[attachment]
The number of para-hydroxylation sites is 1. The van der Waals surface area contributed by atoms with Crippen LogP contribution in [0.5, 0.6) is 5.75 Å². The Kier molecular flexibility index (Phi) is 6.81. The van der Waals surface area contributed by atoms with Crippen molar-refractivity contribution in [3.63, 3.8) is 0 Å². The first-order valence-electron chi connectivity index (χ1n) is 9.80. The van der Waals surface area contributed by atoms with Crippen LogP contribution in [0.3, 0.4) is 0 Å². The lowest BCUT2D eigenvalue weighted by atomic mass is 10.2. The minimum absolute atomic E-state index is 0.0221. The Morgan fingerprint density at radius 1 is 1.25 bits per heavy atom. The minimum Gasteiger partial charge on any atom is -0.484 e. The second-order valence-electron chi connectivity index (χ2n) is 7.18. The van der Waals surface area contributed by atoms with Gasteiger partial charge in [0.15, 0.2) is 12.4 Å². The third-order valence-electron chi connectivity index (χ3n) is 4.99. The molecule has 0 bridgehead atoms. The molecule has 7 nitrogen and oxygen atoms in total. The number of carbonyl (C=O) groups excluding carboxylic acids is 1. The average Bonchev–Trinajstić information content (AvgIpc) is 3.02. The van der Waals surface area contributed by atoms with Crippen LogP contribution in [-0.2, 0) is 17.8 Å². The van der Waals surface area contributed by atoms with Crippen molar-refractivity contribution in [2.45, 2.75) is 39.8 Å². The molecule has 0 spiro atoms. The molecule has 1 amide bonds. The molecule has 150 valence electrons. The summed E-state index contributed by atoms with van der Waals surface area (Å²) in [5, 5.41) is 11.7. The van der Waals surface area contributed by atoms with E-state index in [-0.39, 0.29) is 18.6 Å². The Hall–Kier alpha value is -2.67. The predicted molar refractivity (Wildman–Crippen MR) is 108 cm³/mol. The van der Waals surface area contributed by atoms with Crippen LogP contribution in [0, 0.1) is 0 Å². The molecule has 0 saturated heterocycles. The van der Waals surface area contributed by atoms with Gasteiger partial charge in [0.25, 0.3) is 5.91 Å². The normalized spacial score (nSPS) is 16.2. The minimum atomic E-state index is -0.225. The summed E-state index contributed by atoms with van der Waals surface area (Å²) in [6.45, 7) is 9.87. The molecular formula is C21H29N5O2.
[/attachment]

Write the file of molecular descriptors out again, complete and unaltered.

The number of para-hydroxylation sites is 1. The van der Waals surface area contributed by atoms with Crippen LogP contribution in [0.5, 0.6) is 5.75 Å². The Kier molecular flexibility index (Phi) is 6.81. The van der Waals surface area contributed by atoms with Crippen molar-refractivity contribution in [3.63, 3.8) is 0 Å². The first-order valence-electron chi connectivity index (χ1n) is 9.80. The van der Waals surface area contributed by atoms with Crippen LogP contribution in [0.3, 0.4) is 0 Å². The lowest BCUT2D eigenvalue weighted by atomic mass is 10.2. The minimum absolute atomic E-state index is 0.0221. The Morgan fingerprint density at radius 1 is 1.25 bits per heavy atom. The minimum Gasteiger partial charge on any atom is -0.484 e. The second-order valence-electron chi connectivity index (χ2n) is 7.18. The van der Waals surface area contributed by atoms with Gasteiger partial charge in [0.15, 0.2) is 12.4 Å². The third-order valence-electron chi connectivity index (χ3n) is 4.99. The molecule has 0 bridgehead atoms. The molecule has 7 nitrogen and oxygen atoms in total. The number of carbonyl (C=O) groups excluding carboxylic acids is 1. The average Bonchev–Trinajstić information content (AvgIpc) is 3.02. The van der Waals surface area contributed by atoms with Crippen LogP contribution in [-0.2, 0) is 17.8 Å². The van der Waals surface area contributed by atoms with Crippen molar-refractivity contribution in [2.45, 2.75) is 39.8 Å². The molecule has 0 spiro atoms. The molecule has 1 amide bonds. The molecule has 150 valence electrons. The summed E-state index contributed by atoms with van der Waals surface area (Å²) in [5, 5.41) is 11.7. The van der Waals surface area contributed by atoms with E-state index in [-0.39, 0.29) is 18.6 Å². The Hall–Kier alpha value is -2.67. The predicted molar refractivity (Wildman–Crippen MR) is 108 cm³/mol. The van der Waals surface area contributed by atoms with Crippen LogP contribution in [0, 0.1) is 0 Å². The molecule has 0 saturated heterocycles. The van der Waals surface area contributed by atoms with Gasteiger partial charge in [0.25, 0.3) is 5.91 Å². The normalized spacial score (nSPS) is 16.2. The minimum atomic E-state index is -0.225. The summed E-state index contributed by atoms with van der Waals surface area (Å²) in [6.45, 7) is 9.87. The molecular formula is C21H29N5O2.